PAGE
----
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11 Golden Rules of Camping in New Zealand

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Be kind when you camp.

Going camping in New Zealand? Lucky you! There’s nothing like setting up camp in a quiet campsite with the Southern Hemisphere stars above and dozing to the sound of the native bird calls. To keep New Zealand’s campsites extra special, there are a few rules of camping in New Zealand to be aware of. Plus, you’ll no doubt want to avoid fines. So read the list below for a smooth camping trip!

The camping grounds in New Zealand are run by the Department of Conservation (DoC), the council, or privately owned. Find out more about the different campsites in our articles:

Freedom Camping TNZ

1. Choose the right campsite

In order to protect our beautiful landscape, camping in New Zealand is strictly limited to designated areas. Do not camp where it is clearly not permitted or you could be fined NZ$200 – argh! Campsites have varied facilities from the completely basic to almost like a luxurious holiday park, so it’s always a good idea to check the price and inclusions. Finally, when on a multi-day hike, set up camp on firm, high or sandy ground.

BackpackerGuide.NZ

2. Be a tidy camper

Make sure to always leave campsites as clean (or cleaner) as you found it. If bins are not provided, then take your rubbish with you, as it can be a threat to wildlife.

 Grand Canyon National Park on Flickr

3. Don’t burn the forest!

It seems pretty obvious, right? But small fires can easily get out of hand if you don’t know what you are doing. Only use a small gas stove, a well-made fireplace, or a barbecue. Or, you know, you could always just eat your dinner cold. Light a fire only where explicitly allowed – a lot of campsites have designated fireplaces. Burn dead wood instead of live wood that will burn less and keep your fire small. Finally, soak the fire with water before you go.

 Sam Howzit on Flickr

4. Limit your chemical impact

All chemicals like detergent, soap and toothpaste can harm aquatic and marine life. Take extra care and use biodegradable products and wash in a container well away from water sources. All in all, don’t take a shower in the river!

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5. Don’t poop in the bush!

It’s tempting, we know. Firstly, nobody wants to stumble upon that, and secondly, your toilet paper may take months to biodegrade. Always use the toilets provided in the campsite!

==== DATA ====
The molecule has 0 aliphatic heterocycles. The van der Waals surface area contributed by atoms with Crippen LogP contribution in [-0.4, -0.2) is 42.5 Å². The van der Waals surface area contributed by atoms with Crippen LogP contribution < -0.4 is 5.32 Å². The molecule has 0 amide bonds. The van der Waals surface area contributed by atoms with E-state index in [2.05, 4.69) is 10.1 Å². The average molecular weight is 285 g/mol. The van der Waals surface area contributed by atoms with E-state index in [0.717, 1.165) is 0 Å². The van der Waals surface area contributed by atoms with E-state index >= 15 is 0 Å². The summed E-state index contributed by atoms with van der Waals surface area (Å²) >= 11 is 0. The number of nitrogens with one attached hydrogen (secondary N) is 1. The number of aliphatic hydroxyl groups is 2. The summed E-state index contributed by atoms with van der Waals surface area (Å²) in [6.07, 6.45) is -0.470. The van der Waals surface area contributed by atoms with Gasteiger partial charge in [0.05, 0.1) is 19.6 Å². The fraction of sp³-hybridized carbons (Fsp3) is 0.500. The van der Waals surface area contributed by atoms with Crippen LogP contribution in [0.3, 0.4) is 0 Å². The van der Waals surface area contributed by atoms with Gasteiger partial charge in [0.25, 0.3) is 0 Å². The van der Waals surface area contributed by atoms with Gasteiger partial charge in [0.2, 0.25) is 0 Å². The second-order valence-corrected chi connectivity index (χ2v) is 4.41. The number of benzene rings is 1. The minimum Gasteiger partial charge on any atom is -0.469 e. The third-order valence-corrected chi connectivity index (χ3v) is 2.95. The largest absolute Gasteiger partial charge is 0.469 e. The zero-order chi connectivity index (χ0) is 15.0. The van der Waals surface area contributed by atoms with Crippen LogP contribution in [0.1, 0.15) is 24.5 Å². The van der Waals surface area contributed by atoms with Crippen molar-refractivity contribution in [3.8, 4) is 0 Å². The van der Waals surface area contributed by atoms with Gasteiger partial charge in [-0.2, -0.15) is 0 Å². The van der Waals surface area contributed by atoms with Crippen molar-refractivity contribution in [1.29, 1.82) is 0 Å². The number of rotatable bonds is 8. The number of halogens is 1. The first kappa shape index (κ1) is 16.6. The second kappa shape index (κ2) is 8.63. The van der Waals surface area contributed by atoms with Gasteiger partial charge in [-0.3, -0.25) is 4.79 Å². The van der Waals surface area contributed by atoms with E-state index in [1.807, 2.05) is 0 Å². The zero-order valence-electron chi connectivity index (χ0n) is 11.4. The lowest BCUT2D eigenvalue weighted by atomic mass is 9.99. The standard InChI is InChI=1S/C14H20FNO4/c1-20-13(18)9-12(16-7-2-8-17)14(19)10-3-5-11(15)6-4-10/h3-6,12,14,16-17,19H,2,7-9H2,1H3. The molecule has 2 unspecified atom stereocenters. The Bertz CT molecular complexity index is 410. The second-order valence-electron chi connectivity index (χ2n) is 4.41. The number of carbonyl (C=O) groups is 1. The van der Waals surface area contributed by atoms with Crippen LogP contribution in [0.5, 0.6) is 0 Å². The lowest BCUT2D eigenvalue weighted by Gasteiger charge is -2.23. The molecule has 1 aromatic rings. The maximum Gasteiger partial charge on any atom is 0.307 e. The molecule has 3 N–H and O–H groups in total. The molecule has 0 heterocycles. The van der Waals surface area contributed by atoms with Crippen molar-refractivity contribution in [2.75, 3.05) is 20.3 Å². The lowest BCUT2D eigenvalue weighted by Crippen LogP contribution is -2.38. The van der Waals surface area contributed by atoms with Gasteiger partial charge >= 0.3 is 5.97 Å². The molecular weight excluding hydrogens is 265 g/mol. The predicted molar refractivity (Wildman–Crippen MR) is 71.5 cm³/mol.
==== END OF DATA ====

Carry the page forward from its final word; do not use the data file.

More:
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6. Let the birds be the noisy neighbours

Campgrounds are great places to meet like-minded travellers but everyone needs some rest and relaxation. Plus, most campers choose to camp to make the most of the spectacle of nature. Don’t throw a party, play loud music, or make excessive noise that would ruin other campers’ experience. Generally in campsites, where permitted, the use of a generator should be limited to the following hours: 9pm to 8am.

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7. Pay for your stay

This is an obvious one, but a reminder is always welcome. Many DOC campsites are unattended so it is up to you to get online and pay for your stay. This will help keep campsites available in the future and you will avoid a NZ$200 fine. Rangers regularly visit campsites to check for compliance and do not hesitate to issue fines.

BackpackerGuide.NZ

8. Clean your gear

Take the time to thoroughly clean your equipment before and after trips to minimise the spread of weeds and diseases. The New Zealand ecosystem is extremely vulnerable to diseases, which you can help protect. You will find that even before being granted entry to New Zealand at the airport you will be asked to clean your gear at the biosecurity counter.

Alan Liefting on Wikipedia

9. Protect native plants and animals

Some species of New Zealand trees have fragile roots that can be harmed simply by walking over them. Stick to the marked path to help protect the forest. As for the wildlife, don’t fish or hunt it unless you know what you are doing and you have a license. Don’t feed them either, as we need our wild animals to know how to feed themselves.

BackpackerGuide.NZ

10. Lock your car

Not that theft is a huge issue in New Zealand, but better be safe than sorry, right?! Remember to lock your vehicle and take your valuables with you, or at least hide them in the boot of the car.

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11. Check your car insurance

If you are driving a rental vehicle or your own vehicle, remember to check whether your car insurance covers the use of unsealed (gravel) roads. Many campsites are only accessible by gravel roads.

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